Making Quality Medicines Affordable: An Interview with CIPLA

Author:Catherine Jewell
Position::Communications Division, WIPO
SUMMARY

India’s CIPLA is a global pharmaceutical company and a champion of affordable medicines. As the first generic producer of antiretroviral products, it has played a pivotal role in expanding access to HIV/AIDS therapies in the past two decades. The company’s CEO, Subhanu Saxena, discusses how CIPLA innovates and uses intellectual property (IP) to help improve access to medicines worldwide.

 
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What is CIPLA’s mission?

True to our mantra “none shall be denied”, our mission is affordable access to medicines for every patient everywhere. We work with governments to bring affordable and sustainable access to all who need it.

What role does CIPLA play within the drug development cycle?

We focus on developing generic medicines after patent expiry. In addition to plain “vanilla” generics, we also develop more complex generic products by investing in, for example, combination products and novel delivery methods (e.g., easier dosing regimens). We have a major presence in the area of respiratory health and after GlaxoSmithKline (GSK) probably have the widest range of drug devices in the world. CIPLA has formidable research and development (R&D) technology platforms to develop better, more effective versions of medicines that have already been on the market.

So what is the role of innovation in CIPLA’s business?

Innovation is something that we take very seriously. It’s a myth that innovation only sits in Big Pharma. Innovation is central to everything we do – not just in R&D but also in our commercial models and the partnerships we establish to ensure affordable access to medicines.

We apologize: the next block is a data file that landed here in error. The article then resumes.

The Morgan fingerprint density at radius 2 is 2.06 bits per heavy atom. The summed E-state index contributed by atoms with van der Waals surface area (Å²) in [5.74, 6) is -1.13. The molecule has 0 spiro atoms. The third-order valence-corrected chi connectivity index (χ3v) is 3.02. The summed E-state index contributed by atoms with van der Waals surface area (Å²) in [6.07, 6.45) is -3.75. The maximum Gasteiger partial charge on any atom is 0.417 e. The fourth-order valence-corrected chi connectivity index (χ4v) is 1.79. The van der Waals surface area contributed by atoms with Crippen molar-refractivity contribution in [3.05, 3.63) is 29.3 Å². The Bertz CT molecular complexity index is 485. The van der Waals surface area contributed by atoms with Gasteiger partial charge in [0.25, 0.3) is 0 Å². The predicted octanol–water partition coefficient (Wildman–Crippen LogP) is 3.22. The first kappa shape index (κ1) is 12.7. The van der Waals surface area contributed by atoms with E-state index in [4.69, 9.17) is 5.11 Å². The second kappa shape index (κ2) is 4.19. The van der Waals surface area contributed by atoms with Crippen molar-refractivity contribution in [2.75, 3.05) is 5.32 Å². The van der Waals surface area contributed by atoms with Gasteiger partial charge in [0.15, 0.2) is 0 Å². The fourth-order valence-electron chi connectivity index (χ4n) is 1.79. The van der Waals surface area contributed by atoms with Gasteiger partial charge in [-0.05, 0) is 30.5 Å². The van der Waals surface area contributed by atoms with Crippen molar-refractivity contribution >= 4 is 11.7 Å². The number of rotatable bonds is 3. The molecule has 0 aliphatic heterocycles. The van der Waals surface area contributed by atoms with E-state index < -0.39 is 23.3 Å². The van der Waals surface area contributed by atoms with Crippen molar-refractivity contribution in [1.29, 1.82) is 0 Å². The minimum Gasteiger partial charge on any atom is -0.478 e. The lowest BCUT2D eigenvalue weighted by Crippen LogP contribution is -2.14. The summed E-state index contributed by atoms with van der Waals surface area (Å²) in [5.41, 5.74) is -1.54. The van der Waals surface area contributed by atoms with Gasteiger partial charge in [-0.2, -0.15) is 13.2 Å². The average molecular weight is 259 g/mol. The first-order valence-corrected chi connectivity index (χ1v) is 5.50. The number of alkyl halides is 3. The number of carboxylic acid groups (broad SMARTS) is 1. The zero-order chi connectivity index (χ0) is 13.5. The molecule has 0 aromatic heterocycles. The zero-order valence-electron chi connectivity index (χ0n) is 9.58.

CIPLA produces generic drugs but also uses the intellectual property (IP) system. Is there not a contradiction in your approach?

There is no contradiction at all. As a company with an important R&D budget and a large set of innovations, we file patents to recognize and systematize those innovations, and as a matter of course, we also make licensing available to other companies, and on reasonable terms. We respect science and fully support recognizing and rewarding innovation. We see no harm in paying royalties to innovators, but they have to be reasonable. Innovators also have to make their products available at prices that work for the countries in which they operate. Healthcare cannot be reduced to a simple business: it is humanitarian in nature, and none should be denied access because of high prices.

Do you still consider CIPLA to be a generic pharma company?

Given the amount of innovation we do today, we don’t really see ourselves as a generics company. But we are dedicated to affordable access to high-quality medicines. We also have many programs in emerging markets to help doctors and governments develop the right treatment protocols which lead to the more effective use of these medicines. So we also bring science and education to the table.

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